Monday, March 14, 2011

Don’t Cry Me a River—Coke Might Buy It

In 2006, I had the honor of speaking at the World Social Forum in Caracas, Venezuela. I spoke on corporate animal factories and the devastation they were having on animals, workers and the environment and how many of these factories were coming from the U.S. In attendance were activists from Brazil, Cuba, Mexico, the U.S., Venezuela and a number of other countries. Afterwards, we all ate at a vegetarian restaurant nearby.

As some of you know, this experience is what inspired me to create the Food Empowerment Project. So many the issues close to my heart were discussed—environment, labor, water, immigration—and I was there to help bring up the animals. Another incredible part of the conference was that we were able to take tours to see some of the progress that was being made in Caracas.

One of the speakers I was privileged to hear when I was there was Oscar Olivera, the coordinator of the Defensa del Agua y de la Vida (“The Coalition in Defense of Water and Life”). I had already seen him in the movie The Corporation and was familiar with the famous story of how he and others in his community of Cochabamba, Bolivia, eventually stopped the billion-dollar U.S. corporation Bechtel from privatizing their water.

This was the first I had heard of a corporation literally buying the rights to water. You can read more about this issue on a new section of our website: Water Usage & Privatization.

Even after I started to pay attention to the issue, I truly thought that this injustice was only taking place overseas, that somehow corporations were exploiting developing countries – and charging them for water. I knew Coke was privatizing water in India (and mostly recently I learned they are also doing this in Chiapas, Mexico). Luckily, in both Bolivia and India, activists have been successful in stopping it.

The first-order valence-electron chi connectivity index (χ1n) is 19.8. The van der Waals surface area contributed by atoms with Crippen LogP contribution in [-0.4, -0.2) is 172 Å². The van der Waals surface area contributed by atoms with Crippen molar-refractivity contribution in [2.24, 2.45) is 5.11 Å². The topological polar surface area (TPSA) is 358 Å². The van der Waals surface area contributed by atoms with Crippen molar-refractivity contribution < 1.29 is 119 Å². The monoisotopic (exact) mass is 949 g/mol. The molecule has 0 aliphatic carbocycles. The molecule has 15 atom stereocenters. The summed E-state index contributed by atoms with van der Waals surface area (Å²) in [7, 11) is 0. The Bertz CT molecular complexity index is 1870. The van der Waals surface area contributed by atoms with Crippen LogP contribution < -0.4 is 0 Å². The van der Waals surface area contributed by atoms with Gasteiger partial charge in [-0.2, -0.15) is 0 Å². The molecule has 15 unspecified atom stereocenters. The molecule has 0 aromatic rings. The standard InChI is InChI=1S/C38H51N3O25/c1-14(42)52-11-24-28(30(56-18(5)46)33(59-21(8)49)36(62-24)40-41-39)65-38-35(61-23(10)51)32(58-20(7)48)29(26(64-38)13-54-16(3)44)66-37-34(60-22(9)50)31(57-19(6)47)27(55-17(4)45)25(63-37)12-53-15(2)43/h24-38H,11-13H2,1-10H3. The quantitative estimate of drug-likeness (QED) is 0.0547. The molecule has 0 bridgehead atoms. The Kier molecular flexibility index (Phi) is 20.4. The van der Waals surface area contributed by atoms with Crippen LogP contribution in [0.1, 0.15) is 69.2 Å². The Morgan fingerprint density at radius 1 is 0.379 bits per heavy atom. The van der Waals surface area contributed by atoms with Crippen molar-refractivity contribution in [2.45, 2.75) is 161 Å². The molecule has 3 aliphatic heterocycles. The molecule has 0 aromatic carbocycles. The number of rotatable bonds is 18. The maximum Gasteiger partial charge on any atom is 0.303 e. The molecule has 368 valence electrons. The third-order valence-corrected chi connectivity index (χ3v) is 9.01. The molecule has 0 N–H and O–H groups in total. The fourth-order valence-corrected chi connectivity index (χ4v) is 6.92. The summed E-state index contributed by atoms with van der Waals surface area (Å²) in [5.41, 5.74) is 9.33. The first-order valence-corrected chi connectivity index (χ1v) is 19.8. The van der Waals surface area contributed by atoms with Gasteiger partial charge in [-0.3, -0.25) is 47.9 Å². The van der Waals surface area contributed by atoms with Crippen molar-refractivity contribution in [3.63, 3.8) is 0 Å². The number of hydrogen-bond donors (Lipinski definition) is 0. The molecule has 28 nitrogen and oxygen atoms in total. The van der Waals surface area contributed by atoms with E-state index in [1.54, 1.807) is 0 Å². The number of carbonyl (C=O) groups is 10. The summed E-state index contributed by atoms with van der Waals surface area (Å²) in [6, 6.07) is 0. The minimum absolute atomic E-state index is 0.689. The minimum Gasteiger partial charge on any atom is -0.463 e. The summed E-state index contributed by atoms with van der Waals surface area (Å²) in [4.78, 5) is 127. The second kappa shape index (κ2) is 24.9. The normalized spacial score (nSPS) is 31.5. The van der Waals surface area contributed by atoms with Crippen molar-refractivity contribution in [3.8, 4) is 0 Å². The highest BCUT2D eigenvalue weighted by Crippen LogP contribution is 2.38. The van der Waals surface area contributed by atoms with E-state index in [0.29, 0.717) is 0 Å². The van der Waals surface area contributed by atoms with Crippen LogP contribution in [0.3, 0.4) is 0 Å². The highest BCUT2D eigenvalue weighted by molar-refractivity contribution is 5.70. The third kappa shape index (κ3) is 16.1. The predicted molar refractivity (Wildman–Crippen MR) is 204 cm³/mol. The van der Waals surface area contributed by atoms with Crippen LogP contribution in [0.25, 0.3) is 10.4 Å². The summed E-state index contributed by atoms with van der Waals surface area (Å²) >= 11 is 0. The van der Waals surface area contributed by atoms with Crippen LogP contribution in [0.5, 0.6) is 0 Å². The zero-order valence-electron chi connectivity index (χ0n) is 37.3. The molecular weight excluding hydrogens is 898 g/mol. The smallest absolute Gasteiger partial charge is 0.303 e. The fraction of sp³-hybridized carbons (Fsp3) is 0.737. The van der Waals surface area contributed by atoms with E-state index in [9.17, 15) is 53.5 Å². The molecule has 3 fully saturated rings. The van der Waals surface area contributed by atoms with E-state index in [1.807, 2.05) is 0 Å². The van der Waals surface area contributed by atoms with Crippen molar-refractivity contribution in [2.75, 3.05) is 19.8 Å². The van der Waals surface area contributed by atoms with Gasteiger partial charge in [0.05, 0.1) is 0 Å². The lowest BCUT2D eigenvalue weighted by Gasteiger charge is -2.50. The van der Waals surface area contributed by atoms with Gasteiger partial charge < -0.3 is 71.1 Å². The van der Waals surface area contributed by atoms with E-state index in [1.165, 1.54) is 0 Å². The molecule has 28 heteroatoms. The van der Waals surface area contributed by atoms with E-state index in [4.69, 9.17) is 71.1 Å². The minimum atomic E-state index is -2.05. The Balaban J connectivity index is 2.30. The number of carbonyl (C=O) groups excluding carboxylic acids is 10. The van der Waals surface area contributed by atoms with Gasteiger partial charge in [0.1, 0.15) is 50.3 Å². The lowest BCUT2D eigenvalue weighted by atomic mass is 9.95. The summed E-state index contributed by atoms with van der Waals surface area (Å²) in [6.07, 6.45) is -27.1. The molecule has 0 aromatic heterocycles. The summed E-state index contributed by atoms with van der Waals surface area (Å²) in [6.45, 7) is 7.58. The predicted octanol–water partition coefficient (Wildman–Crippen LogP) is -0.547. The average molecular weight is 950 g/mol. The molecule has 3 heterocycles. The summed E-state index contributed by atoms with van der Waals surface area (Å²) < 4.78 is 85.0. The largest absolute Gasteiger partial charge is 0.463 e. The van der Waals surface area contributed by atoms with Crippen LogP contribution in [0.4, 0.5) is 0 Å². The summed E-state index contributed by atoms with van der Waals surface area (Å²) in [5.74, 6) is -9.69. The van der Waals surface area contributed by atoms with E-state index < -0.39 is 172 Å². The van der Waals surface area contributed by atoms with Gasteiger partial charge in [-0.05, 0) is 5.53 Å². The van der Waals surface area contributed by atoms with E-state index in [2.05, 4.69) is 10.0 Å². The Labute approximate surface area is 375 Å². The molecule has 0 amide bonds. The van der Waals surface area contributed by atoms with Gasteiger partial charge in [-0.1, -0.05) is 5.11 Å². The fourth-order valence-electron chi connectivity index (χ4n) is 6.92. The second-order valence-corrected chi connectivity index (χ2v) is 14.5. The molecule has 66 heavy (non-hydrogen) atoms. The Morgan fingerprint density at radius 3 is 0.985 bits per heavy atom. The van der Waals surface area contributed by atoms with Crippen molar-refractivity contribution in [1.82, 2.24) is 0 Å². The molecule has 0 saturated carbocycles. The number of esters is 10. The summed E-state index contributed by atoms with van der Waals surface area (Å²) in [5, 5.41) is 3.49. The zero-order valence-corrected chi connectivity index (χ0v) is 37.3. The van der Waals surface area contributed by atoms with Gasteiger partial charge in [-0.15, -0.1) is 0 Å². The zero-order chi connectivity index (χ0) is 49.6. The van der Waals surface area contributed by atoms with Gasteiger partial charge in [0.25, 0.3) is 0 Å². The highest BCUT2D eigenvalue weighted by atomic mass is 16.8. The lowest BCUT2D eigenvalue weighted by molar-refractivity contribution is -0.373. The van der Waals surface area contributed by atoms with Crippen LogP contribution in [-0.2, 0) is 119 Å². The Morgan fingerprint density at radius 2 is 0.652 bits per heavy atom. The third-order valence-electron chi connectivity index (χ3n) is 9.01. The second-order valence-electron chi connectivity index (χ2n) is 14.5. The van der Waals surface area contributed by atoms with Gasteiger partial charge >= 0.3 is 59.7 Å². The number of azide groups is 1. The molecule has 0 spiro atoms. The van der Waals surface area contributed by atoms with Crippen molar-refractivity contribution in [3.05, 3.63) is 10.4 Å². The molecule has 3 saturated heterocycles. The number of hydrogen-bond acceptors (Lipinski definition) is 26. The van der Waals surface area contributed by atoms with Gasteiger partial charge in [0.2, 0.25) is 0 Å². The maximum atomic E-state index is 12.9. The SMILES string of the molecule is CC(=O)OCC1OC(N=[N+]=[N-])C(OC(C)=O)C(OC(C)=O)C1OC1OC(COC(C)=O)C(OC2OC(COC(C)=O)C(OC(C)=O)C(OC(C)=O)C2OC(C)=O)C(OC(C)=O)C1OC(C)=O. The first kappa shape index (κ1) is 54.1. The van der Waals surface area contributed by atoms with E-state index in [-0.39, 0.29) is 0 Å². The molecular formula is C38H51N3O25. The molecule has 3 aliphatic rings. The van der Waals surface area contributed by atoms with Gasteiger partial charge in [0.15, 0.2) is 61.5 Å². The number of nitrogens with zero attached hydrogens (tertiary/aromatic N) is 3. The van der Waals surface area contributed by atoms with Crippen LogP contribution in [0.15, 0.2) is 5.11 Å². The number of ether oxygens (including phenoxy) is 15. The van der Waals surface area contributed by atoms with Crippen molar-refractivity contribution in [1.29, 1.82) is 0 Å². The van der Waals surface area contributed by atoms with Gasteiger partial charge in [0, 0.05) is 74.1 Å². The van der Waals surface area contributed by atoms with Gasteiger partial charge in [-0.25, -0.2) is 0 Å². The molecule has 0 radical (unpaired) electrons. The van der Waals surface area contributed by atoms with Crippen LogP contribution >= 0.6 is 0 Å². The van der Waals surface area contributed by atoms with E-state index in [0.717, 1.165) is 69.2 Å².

But did you know it was happening in the U.S. as well? Yes, even our water supply is being bought up. How short-sighted is this?

This is when I wish Alan Shore were real
! (Okay, I just started watching Boston Legal and wish he could take on some of these corporations that I vent about.)

A corporation owning water? I don’t mean they have water on their property and they own it; I mean they want to own rivers, and they want the water in our aquifers. We already lose so much of our water to animal agriculture, but now we are losing it to the likes of corporations like Nestlé and Coca Cola? How dare they. And how dare any government allow this to happen.

How did it come to this? How can we get out of it?

We have all been hearing for the past decade that water is going to be the precious fluid that wars are fought over in the future – not oil. And I guess these companies are getting a head start?

One might think that nothing can be done living in a community not currently affected by water privatization. But everyone should be on the lookout for these corporations seeking to privatize our water, and remember that we can all boycott companies such as Nestlé and Coca-Cola for their participation in depriving people of water. Water is a natural resource that we all need to live, and yet they've turned it into a commodity from which they make a huge profit.

Furthermore, we can avoid buying bottled water. Yes, I know, this is not the solution, but it is a small step that each of us can take to not support this form of exploitation. You can buy stainless steel reusable bottles—like those from our friends at Food Fight! or Herbivore (please do not buy Nalgene as they make equipment used in animal experiments).

Thanks to Mat Thomas for his research and work on the following sections: Water Usage & Privatization and Pollution.

And if you haven’t yet had a chance to check our other new section on our website about Farmers’ Markets, please do! Thanks goes out to Katie Cantrell for volunteering her time to write this section!

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